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Winter 2015-2016 Outlook
Updated October 15, 2015 - Jeff Boyne

 

On October 15, 2015, NOAA's Climate Prediction Center (CPC) released their first outlook for the 2015-16 meteorological winter (December 1, 2015 to February 29, 2016).  This year’s El Niño, among the strongest on record (rivaling 1982-83 and 1997-98 for the strongest since 1950), is expected to greatly influence weather and climate patterns this winter by impacting the position of the Pacific jet stream.  

While El Niño is expected to be the main contributor this winter, other factors may also play a role.  These include the Arctic Oscillation, which influences the number of Arctic air masses that penetrate into the Southern United States and nor'easters on the East Coast, and the Madden-Julian Oscillation, which can impact the number of heavy rain storms in the Pacific Northwest.

 

Climate Prediction Center (CPC) Outlook

Winter 2015-2016 Temperature Outlook

For the upcoming 2015-2016 winter, NOAA's Climate Prediction Center (CPC) temperature forecasts strongly reflect typical El Niño temperature anomalies in the United States.  This includes:

  • Warmer-than-normal conditions favored across much of the west and the northern half of the contiguous United States, Alaska, and much of Hawaii.  
     
  • Cooler-than-normal conditions are favored in the Southern Plains and the Southeast United States.  

Locally, above-normal temperatures are favored for southeast Minnesota, northeast Iowa, and western Wisconsin

While temperature impacts associated with El Niño are favored, El Niño is not the only player. Cold-air outbreaks will likely occur at times this winter. However, the frequency, number, and intensity of these events cannot be predicted on a seasonal timescale.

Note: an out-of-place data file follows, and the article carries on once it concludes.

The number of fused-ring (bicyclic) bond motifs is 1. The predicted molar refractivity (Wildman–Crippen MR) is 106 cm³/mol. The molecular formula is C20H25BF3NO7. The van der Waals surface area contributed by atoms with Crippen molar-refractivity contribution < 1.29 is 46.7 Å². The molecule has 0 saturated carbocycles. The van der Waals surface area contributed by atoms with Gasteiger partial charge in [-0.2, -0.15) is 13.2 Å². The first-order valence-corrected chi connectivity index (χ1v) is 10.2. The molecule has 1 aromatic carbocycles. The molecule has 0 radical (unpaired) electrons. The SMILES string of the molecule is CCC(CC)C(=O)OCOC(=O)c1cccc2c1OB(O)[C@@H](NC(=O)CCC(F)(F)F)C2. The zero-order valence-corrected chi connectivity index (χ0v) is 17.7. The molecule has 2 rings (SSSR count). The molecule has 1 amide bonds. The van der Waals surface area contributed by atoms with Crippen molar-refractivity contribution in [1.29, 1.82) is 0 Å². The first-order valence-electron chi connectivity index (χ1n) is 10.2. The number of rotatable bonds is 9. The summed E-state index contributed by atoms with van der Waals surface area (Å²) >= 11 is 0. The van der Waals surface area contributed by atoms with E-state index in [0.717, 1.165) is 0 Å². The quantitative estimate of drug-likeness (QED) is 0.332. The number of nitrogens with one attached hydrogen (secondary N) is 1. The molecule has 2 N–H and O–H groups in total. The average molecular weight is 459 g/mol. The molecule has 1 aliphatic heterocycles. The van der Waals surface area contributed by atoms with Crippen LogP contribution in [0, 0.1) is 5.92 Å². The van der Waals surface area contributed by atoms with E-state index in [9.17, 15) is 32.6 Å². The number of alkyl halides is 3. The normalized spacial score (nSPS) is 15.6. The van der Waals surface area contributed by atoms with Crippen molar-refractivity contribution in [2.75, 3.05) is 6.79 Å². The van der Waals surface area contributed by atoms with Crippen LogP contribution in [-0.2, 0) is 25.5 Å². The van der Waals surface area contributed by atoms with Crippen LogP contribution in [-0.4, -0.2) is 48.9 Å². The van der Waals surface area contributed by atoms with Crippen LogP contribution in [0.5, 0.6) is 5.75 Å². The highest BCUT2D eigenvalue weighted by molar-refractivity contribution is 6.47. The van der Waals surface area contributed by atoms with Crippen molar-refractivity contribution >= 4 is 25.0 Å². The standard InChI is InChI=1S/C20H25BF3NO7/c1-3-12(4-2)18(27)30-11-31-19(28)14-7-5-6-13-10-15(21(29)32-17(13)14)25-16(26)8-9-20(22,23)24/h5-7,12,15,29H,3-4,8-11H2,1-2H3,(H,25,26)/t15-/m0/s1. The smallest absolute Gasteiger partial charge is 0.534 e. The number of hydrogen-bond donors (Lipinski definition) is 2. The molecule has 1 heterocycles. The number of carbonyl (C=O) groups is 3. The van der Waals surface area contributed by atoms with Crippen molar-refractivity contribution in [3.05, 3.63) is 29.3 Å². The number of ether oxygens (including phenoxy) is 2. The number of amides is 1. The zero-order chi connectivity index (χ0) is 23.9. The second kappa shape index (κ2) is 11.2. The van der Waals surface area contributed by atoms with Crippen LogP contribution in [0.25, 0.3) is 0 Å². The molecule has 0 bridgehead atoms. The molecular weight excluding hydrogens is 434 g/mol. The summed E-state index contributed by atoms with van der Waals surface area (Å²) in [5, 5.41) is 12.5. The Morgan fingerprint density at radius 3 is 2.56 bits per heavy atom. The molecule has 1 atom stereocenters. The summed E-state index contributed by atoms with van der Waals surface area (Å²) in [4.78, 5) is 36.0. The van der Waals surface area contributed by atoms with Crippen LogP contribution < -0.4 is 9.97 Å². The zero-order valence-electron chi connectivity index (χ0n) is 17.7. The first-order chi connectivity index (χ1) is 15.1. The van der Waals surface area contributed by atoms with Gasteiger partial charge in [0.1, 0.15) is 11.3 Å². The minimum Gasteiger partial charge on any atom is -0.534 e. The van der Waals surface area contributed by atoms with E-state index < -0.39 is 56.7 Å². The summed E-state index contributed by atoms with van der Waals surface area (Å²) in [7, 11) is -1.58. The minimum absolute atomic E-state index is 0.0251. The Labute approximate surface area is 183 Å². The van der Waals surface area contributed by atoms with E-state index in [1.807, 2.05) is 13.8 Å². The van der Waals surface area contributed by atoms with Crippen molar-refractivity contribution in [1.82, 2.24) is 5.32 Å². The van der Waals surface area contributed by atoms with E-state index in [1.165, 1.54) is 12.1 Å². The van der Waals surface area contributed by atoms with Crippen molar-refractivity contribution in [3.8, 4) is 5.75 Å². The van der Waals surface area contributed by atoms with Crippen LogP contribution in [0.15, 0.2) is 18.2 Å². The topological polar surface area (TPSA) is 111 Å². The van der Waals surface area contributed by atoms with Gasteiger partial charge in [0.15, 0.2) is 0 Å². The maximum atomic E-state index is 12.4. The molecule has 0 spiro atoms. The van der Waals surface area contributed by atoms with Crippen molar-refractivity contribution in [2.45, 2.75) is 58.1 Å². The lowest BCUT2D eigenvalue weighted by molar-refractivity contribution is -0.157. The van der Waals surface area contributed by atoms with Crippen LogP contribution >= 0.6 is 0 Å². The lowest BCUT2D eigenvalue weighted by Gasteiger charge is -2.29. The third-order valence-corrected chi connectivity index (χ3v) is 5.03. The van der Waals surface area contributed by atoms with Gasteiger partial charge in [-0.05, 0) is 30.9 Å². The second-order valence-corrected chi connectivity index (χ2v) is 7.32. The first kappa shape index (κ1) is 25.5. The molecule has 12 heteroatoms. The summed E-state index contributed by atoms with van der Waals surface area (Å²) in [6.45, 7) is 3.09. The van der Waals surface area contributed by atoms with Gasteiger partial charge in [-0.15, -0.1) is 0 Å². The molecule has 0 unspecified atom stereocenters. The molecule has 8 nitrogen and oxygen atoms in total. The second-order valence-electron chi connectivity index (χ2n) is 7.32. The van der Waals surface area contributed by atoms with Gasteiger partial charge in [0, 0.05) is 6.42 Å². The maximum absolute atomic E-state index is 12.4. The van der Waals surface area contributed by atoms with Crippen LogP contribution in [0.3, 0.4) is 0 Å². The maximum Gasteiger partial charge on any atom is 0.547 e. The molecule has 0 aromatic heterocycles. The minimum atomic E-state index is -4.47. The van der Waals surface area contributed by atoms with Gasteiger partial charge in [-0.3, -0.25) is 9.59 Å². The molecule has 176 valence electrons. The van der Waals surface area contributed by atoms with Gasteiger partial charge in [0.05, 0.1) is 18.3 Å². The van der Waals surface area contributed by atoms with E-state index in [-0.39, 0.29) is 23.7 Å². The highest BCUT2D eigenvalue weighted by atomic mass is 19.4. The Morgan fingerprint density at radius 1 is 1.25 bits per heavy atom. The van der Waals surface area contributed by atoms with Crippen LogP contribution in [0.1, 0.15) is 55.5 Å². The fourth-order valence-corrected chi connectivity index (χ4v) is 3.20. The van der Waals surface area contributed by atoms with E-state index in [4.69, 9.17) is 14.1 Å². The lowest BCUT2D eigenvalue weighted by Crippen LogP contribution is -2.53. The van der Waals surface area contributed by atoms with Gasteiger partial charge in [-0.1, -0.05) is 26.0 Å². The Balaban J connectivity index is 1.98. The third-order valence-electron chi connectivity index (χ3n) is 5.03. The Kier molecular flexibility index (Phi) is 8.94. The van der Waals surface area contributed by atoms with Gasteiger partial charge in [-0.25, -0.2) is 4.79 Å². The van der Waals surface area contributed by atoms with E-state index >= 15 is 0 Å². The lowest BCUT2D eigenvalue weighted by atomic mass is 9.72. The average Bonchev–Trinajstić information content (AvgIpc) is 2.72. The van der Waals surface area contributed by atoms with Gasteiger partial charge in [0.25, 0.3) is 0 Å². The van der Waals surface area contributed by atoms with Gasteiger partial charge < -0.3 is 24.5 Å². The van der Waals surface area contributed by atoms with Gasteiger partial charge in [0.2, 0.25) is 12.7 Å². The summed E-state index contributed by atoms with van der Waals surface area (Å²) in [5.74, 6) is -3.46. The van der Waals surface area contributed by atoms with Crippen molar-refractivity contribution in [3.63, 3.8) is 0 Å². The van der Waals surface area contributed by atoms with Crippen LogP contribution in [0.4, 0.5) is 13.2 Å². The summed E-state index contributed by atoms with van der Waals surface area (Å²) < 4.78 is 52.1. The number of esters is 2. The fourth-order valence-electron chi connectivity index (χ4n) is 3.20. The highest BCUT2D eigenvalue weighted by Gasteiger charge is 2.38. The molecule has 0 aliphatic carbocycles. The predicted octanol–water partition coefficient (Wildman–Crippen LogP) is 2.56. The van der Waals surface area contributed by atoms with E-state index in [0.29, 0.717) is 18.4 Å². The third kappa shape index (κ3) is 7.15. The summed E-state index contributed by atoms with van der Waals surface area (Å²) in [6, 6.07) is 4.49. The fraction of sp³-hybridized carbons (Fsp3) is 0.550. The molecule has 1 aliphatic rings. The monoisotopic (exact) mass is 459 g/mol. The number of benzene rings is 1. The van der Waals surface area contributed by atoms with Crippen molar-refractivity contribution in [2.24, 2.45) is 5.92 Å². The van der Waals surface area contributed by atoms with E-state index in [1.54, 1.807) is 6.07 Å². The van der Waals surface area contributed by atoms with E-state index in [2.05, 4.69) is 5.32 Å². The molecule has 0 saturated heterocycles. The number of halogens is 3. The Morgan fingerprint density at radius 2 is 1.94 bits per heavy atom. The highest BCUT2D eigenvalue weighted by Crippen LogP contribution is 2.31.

Winter 2015-16 U.S. Temperature Outlook
CPC's Winter 2015-16
U. S. Temperature Outlook

 

Winter 2015-2016 Precipitation Outlook 

For the upcoming 2015-2016 winter, NOAA's Climate Prediction Center (CPC) precipitation forecasts strongly reflect typical El Niño precipitation anomalies in the United States.  This includes: 

  • Wetter-than-normal conditions most likely in the southern tier of the United States, from central and southern California, across Texas to Florida, and up the East Coast to southern New England. Above-average precipitation is also favored in southeastern Alaska.
     
  • Drier-than-normal conditions most likely for Hawaii, central and western Alaska, parts of the Pacific Northwest and northern Rockies, and for areas near the Great Lakes and Ohio Valley.

Locally, there are equal-chances for above-, near-, and below-normal precipitation in southeast Minnesotanortheast Iowa, and western Wisconsin.

While precipitation impacts associated with El Niño are favored, El Niño is not the only player. Snow storms will likely occur at times this winter. However, the frequency, number, and intensity of these events cannot be predicted on a seasonal timescale.

Winter 2015-16 U.S. Temperature Outlook
CPC's Winter 2015-16
U. S. Precipitation Outlook

 

The video below provides more background on how the Climate Prediction Center made this forecast along with the potential wild cards that may affect the 2015-2016 winter.